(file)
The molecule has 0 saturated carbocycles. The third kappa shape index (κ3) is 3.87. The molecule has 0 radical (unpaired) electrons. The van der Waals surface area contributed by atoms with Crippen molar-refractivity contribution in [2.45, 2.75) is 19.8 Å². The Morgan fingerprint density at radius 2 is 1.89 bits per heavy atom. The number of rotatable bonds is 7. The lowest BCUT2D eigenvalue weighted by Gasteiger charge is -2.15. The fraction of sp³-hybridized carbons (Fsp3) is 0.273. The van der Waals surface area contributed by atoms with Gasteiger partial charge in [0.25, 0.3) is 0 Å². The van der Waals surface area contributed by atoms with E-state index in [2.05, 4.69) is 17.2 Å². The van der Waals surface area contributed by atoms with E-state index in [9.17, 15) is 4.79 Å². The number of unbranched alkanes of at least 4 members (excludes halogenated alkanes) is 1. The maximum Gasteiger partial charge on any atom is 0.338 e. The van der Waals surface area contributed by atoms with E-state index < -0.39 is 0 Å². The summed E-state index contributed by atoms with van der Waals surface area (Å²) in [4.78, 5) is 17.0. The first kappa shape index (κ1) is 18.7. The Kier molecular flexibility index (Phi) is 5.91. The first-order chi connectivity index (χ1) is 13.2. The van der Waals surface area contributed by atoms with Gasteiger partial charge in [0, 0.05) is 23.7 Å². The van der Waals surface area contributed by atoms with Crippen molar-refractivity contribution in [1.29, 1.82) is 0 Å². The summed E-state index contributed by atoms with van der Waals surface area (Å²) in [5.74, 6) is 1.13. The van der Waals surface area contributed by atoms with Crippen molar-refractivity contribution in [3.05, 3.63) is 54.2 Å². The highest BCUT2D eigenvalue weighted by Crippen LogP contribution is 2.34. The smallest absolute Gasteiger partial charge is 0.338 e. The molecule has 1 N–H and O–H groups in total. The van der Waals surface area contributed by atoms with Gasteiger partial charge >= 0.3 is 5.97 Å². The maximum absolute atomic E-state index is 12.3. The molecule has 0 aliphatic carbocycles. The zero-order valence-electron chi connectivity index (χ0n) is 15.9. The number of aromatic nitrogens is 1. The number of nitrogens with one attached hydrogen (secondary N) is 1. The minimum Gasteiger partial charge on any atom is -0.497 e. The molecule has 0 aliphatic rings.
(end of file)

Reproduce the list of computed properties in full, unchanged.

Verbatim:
The molecule has 0 saturated carbocycles. The third kappa shape index (κ3) is 3.87. The molecule has 0 radical (unpaired) electrons. The van der Waals surface area contributed by atoms with Crippen molar-refractivity contribution in [2.45, 2.75) is 19.8 Å². The Morgan fingerprint density at radius 2 is 1.89 bits per heavy atom. The number of rotatable bonds is 7. The lowest BCUT2D eigenvalue weighted by Gasteiger charge is -2.15. The fraction of sp³-hybridized carbons (Fsp3) is 0.273. The van der Waals surface area contributed by atoms with Gasteiger partial charge in [0.25, 0.3) is 0 Å². The van der Waals surface area contributed by atoms with E-state index in [2.05, 4.69) is 17.2 Å². The van der Waals surface area contributed by atoms with E-state index in [9.17, 15) is 4.79 Å². The number of unbranched alkanes of at least 4 members (excludes halogenated alkanes) is 1. The maximum Gasteiger partial charge on any atom is 0.338 e. The van der Waals surface area contributed by atoms with E-state index < -0.39 is 0 Å². The summed E-state index contributed by atoms with van der Waals surface area (Å²) in [4.78, 5) is 17.0. The first kappa shape index (κ1) is 18.7. The Kier molecular flexibility index (Phi) is 5.91. The first-order chi connectivity index (χ1) is 13.2. The van der Waals surface area contributed by atoms with Gasteiger partial charge in [0, 0.05) is 23.7 Å². The van der Waals surface area contributed by atoms with Crippen molar-refractivity contribution in [1.29, 1.82) is 0 Å². The summed E-state index contributed by atoms with van der Waals surface area (Å²) in [5.74, 6) is 1.13. The van der Waals surface area contributed by atoms with Crippen molar-refractivity contribution in [3.05, 3.63) is 54.2 Å². The highest BCUT2D eigenvalue weighted by Crippen LogP contribution is 2.34. The smallest absolute Gasteiger partial charge is 0.338 e. The molecule has 1 N–H and O–H groups in total. The van der Waals surface area contributed by atoms with Gasteiger partial charge >= 0.3 is 5.97 Å². The maximum absolute atomic E-state index is 12.3. The molecule has 0 aliphatic carbocycles. The zero-order valence-electron chi connectivity index (χ0n) is 15.9. The number of aromatic nitrogens is 1. The number of nitrogens with one attached hydrogen (secondary N) is 1. The minimum Gasteiger partial charge on any atom is -0.497 e. The molecule has 0 aliphatic rings.